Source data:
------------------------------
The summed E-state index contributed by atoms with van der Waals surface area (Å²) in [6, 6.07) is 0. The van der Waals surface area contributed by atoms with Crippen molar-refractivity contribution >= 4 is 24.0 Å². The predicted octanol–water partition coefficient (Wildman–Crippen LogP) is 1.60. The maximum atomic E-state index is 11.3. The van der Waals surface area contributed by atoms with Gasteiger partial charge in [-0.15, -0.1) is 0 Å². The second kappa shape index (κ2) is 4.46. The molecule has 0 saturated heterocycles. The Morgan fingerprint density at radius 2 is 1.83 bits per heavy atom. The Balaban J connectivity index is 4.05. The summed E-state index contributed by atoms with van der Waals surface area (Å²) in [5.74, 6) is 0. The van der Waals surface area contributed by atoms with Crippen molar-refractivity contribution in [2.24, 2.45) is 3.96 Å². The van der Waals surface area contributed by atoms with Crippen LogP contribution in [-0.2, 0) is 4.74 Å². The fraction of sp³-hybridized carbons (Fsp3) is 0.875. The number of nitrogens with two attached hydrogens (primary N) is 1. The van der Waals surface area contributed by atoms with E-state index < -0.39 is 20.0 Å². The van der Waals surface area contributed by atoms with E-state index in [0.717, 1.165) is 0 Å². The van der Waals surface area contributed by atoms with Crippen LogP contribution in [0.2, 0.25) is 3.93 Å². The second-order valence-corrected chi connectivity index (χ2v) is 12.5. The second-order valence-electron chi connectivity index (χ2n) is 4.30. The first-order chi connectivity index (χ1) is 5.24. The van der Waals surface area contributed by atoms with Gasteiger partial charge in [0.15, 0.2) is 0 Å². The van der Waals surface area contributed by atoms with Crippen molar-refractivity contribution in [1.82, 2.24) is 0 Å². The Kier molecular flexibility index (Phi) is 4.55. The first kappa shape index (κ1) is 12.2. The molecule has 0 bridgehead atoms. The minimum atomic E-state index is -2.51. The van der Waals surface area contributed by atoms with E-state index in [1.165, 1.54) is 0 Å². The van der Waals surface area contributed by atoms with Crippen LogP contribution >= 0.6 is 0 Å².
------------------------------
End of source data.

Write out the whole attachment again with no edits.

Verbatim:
The summed E-state index contributed by atoms with van der Waals surface area (Å²) in [6, 6.07) is 0. The van der Waals surface area contributed by atoms with Crippen molar-refractivity contribution >= 4 is 24.0 Å². The predicted octanol–water partition coefficient (Wildman–Crippen LogP) is 1.60. The maximum atomic E-state index is 11.3. The van der Waals surface area contributed by atoms with Gasteiger partial charge in [-0.15, -0.1) is 0 Å². The second kappa shape index (κ2) is 4.46. The molecule has 0 saturated heterocycles. The Morgan fingerprint density at radius 2 is 1.83 bits per heavy atom. The Balaban J connectivity index is 4.05. The summed E-state index contributed by atoms with van der Waals surface area (Å²) in [5.74, 6) is 0. The van der Waals surface area contributed by atoms with Crippen molar-refractivity contribution in [2.24, 2.45) is 3.96 Å². The van der Waals surface area contributed by atoms with Crippen LogP contribution in [-0.2, 0) is 4.74 Å². The fraction of sp³-hybridized carbons (Fsp3) is 0.875. The number of nitrogens with two attached hydrogens (primary N) is 1. The van der Waals surface area contributed by atoms with E-state index < -0.39 is 20.0 Å². The van der Waals surface area contributed by atoms with E-state index in [0.717, 1.165) is 0 Å². The van der Waals surface area contributed by atoms with Crippen LogP contribution in [0.2, 0.25) is 3.93 Å². The second-order valence-corrected chi connectivity index (χ2v) is 12.5. The second-order valence-electron chi connectivity index (χ2n) is 4.30. The first-order chi connectivity index (χ1) is 5.24. The van der Waals surface area contributed by atoms with Gasteiger partial charge in [0.15, 0.2) is 0 Å². The van der Waals surface area contributed by atoms with Crippen molar-refractivity contribution in [1.82, 2.24) is 0 Å². The Kier molecular flexibility index (Phi) is 4.55. The first kappa shape index (κ1) is 12.2. The molecule has 0 bridgehead atoms. The minimum atomic E-state index is -2.51. The van der Waals surface area contributed by atoms with E-state index in [1.165, 1.54) is 0 Å². The van der Waals surface area contributed by atoms with Crippen LogP contribution >= 0.6 is 0 Å².